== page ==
Online child safety is a complex issue, but KOSA attempts to boil it down to a single solution. The bill holds platforms liable if their designs and services do not “prevent and mitigate” a list of societal ills: anxiety, depression, eating disorders, substance use disorders, physical violence, online bullying and harassment, sexual exploitation and abuse, and suicidal behaviors. Additionally, platforms would be responsible for patterns of use that indicate or encourage addiction-like behaviors.€ 

        • EFFEFF to Congress: Oppose the EARN IT Act and the STOP CSAM Act

          On Thursday, May 4, 2023, the committee will consider S. 1207, the Eliminating Abusive and Rampant Neglect of Interactive Technologies Act of 2023 (EARN IT Act), and S. 1199, the Strengthening Transparency and Obligation to Protect Children Suffering from Abuse and Mistreatment Act of 2023 (STOP CSAM Act).€ 

      • Confidentiality

        • The HillSamsung bans employee use of ChatGPT after reported data leak: report

          Bloomberg reported Tuesday that some Samsung staff members uploaded sensitive code information to ChatGPT, raising concerns that information uploaded to the AI software could be exposed to other users. A memo obtained by Bloomberg News informed employees that they were prohibited from using AI programs like ChatGPT due to cyber security, noting that the data uploaded could also be difficult to retrieve and delete.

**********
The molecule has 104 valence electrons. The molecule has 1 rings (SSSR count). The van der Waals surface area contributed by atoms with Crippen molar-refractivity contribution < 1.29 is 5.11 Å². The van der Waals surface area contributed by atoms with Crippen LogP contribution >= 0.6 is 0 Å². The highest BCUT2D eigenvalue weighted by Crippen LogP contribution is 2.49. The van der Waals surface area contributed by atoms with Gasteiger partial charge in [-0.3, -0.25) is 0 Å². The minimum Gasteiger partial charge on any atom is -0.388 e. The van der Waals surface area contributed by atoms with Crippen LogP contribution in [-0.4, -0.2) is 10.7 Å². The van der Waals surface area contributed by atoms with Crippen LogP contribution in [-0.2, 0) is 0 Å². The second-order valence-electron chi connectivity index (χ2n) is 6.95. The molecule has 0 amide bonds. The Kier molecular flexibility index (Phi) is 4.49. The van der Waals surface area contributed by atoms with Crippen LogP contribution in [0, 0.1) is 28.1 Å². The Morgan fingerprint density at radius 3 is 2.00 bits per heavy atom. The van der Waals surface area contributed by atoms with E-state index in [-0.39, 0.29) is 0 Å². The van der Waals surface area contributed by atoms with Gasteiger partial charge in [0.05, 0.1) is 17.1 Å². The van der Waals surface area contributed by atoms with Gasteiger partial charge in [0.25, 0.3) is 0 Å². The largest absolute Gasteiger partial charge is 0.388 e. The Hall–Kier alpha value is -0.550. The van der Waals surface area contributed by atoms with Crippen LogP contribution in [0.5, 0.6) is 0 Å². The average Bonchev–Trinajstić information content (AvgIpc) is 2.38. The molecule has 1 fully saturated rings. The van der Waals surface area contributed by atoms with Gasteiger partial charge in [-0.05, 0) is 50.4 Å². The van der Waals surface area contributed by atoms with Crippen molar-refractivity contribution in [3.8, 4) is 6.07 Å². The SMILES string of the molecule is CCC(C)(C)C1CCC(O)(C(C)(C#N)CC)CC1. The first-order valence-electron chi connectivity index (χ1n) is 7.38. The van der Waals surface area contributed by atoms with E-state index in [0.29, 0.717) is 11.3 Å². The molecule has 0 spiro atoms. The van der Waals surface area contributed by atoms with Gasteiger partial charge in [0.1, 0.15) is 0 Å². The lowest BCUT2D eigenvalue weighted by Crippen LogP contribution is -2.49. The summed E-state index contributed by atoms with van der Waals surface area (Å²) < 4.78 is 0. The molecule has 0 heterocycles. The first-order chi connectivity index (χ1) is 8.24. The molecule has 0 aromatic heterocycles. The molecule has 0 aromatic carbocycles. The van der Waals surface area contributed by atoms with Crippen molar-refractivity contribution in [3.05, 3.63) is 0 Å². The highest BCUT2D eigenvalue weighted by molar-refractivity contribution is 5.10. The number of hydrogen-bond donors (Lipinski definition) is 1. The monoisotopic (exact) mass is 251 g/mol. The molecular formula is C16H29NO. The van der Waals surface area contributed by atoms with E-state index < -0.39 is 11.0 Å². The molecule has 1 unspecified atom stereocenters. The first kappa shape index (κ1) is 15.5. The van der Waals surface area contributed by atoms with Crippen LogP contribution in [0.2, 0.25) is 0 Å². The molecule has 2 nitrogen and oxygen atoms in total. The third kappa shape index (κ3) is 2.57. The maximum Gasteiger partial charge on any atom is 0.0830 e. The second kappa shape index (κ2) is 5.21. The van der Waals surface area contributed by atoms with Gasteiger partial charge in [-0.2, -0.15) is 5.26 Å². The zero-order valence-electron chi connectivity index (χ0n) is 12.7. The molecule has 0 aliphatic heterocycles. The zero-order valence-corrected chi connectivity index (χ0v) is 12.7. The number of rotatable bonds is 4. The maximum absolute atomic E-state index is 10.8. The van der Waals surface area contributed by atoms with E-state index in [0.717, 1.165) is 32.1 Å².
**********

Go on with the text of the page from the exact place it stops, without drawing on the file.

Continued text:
• Krebs On SecurityPromising Jobs at the U.S. Postal Service, ‘US Job Services’ Leaks Customer Data

          A sprawling online company based in Georgia that has made tens of millions of dollars purporting to sell access to jobs at the United States Postal Service (USPS) has exposed its internal IT operations and database of nearly 900,000 customers. The leaked records indicate the network’s chief technology officer in Pakistan has been hacked for the past year, and that the entire operation was created by the principals of a Tennessee-based telemarketing firm that has promoted USPS employment websites since 2016.

    • Defence/Aggression

    • Environment

      • Common DreamsThe Return of May '68: Students Launch Occupations for Climate Justice